3. As you approach the top of the mat, be prepared to catch yourself with your hands. Push the ground away as you land to make your arrival extra buoyant and soften your knees a little upon touch-down to keep things springy.

Chances are you’ll surprise yourself with your own strength and come further forward than you’re used to coming, so please move any obstacles out of the way and don’t jump directly into a wall. It won’t be long before you learn how to control and refine those mad hopping skills.

Spring Cleaning Inside and Out

16 Mar

 

Back in the day when I used to own a television, I loved watching those reality shows about cleaning house. The formula was simple: take one shopaholic packrat, add a professional organizer with a mission to de-clutter, blend in a little backstory, and the result is some pretty engaging television. Engaging, I suppose, because we can all use a little help getting our lives in order.

In my own life, I’ve noticed that it’s easier to keep things tidy on the outside when I’m feeling clean and clear on the inside. On the other hand, when life gets busy and my practice starts to slip and I feel I have no choice but to turn to fast, convenient calories in disposable containers, things tend to get messy on all fronts.

So, to prepare for the first day of Spring, I asked the amazing Malcolm Saunders of the Light Cellar in Calgary, Alberta for a yummy, detoxifying drink recipe for yogis on-the-go and here’s what he came back with:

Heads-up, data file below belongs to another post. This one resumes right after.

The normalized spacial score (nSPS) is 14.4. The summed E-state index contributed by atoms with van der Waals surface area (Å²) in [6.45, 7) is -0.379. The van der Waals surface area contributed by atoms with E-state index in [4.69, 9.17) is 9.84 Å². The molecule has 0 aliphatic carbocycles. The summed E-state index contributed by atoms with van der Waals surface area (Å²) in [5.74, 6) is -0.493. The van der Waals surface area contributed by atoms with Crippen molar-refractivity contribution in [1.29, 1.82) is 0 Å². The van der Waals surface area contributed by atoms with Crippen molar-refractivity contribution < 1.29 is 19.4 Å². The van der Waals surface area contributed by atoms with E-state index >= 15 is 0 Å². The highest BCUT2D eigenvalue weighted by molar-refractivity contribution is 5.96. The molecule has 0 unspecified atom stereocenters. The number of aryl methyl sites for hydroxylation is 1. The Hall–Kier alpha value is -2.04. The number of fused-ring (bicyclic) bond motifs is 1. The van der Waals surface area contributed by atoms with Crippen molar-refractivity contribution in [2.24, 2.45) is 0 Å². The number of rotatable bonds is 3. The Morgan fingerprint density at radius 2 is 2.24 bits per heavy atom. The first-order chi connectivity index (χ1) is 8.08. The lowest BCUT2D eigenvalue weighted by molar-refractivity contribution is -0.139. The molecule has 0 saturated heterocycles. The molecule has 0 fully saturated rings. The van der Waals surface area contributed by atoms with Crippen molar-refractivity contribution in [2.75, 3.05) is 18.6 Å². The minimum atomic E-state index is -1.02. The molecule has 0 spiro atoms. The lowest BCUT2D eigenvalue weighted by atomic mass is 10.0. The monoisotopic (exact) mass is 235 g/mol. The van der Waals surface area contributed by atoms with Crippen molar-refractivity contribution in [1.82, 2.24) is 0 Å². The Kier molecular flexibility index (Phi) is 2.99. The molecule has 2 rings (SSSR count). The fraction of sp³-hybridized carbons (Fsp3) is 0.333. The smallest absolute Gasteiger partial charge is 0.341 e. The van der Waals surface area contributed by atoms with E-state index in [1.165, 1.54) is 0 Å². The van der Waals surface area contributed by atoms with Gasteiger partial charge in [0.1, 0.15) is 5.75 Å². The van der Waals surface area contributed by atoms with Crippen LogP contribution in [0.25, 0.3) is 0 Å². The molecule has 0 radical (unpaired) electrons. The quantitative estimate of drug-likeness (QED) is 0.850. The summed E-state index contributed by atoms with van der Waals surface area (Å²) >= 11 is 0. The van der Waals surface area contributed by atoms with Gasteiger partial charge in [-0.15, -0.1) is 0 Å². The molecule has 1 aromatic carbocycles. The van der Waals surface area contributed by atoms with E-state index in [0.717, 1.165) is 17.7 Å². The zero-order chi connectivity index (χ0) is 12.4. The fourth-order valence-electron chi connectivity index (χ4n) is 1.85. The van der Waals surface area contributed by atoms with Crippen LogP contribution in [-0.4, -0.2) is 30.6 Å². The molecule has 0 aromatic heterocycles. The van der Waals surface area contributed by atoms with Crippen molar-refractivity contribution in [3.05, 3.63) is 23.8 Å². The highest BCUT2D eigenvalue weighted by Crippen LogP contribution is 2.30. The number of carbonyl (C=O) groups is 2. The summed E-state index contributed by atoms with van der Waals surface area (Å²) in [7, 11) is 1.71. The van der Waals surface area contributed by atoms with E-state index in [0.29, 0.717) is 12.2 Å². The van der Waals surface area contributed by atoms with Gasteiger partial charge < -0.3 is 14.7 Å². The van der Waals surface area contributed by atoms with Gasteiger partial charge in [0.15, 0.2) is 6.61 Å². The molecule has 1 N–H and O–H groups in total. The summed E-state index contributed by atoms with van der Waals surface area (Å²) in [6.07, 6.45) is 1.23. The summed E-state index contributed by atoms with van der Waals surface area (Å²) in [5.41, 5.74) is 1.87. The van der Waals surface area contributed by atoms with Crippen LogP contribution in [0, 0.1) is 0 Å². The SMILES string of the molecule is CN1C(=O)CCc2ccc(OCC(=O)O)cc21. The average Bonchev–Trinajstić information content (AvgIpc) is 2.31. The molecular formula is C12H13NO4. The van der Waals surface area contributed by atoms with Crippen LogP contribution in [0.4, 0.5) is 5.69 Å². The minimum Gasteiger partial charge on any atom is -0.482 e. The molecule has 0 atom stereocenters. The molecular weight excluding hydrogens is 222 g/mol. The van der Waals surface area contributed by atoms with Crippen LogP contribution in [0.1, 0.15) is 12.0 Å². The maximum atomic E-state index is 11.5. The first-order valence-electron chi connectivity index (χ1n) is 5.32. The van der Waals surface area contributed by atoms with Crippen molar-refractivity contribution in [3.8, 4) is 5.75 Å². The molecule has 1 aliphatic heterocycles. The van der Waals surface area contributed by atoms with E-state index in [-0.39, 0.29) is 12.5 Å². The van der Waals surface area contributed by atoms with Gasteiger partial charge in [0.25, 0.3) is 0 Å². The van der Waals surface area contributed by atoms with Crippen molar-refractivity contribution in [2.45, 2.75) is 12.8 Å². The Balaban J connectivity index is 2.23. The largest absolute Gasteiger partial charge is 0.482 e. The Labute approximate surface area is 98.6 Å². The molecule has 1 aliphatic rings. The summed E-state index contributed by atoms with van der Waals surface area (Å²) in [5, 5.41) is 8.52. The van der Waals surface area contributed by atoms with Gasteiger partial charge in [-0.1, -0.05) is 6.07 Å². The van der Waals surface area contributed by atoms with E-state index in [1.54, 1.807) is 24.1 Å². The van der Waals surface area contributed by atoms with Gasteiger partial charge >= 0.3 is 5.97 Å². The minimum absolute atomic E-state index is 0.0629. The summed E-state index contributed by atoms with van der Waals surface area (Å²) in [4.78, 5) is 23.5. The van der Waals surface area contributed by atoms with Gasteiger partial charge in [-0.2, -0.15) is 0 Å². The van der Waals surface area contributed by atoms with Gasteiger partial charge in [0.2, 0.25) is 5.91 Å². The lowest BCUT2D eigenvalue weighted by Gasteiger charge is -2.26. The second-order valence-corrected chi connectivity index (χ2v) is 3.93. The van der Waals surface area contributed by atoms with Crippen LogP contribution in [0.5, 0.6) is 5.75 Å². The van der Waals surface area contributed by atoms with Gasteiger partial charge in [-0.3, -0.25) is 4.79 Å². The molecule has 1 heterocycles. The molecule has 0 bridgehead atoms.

Super Green Juice

Green Vegetable juice is the best way to re-hydrate, re-alkalinize, re-mineralize, cleanse, and energize. Consume in place of one or all of your meals. This drink allows for easy assimilation and integration of living enzymes and healing phyto-nutrients and helps cleanse the body of old waste materials.

1 cucumber
5-10 celery sticks
1-2 apples or pears
½ bunch green lettuce
3-4 stalks kale

Lemon and ginger juices, as well as powdered herbs can also be included for their cleansing and tonic properties.

Place chopped cucumber in your blender first. Blend lightly to create a watery base.  Add apple or pear and lightly blend again. Add remaining ingredients, blend well, strain through ‘nut-mylk bag’ and enjoy!

As one of my teachers likes to say, once you’ve purified the environment inside, it just doesn’t feel right to trash the outer environment, to disrespect Mother Nature. Perhaps Stephen Harper and the other champions of the Alberta tar sands could benefit from a yoga and raw food regime? I’d make a point of watching that show.

Stay tuned as Malcolm has promised to send us some of his unbelievable superfood trail mix. It’s the best I’ve ever had and I can’t wait to share with you.

The Reluctant Migration

7 Mar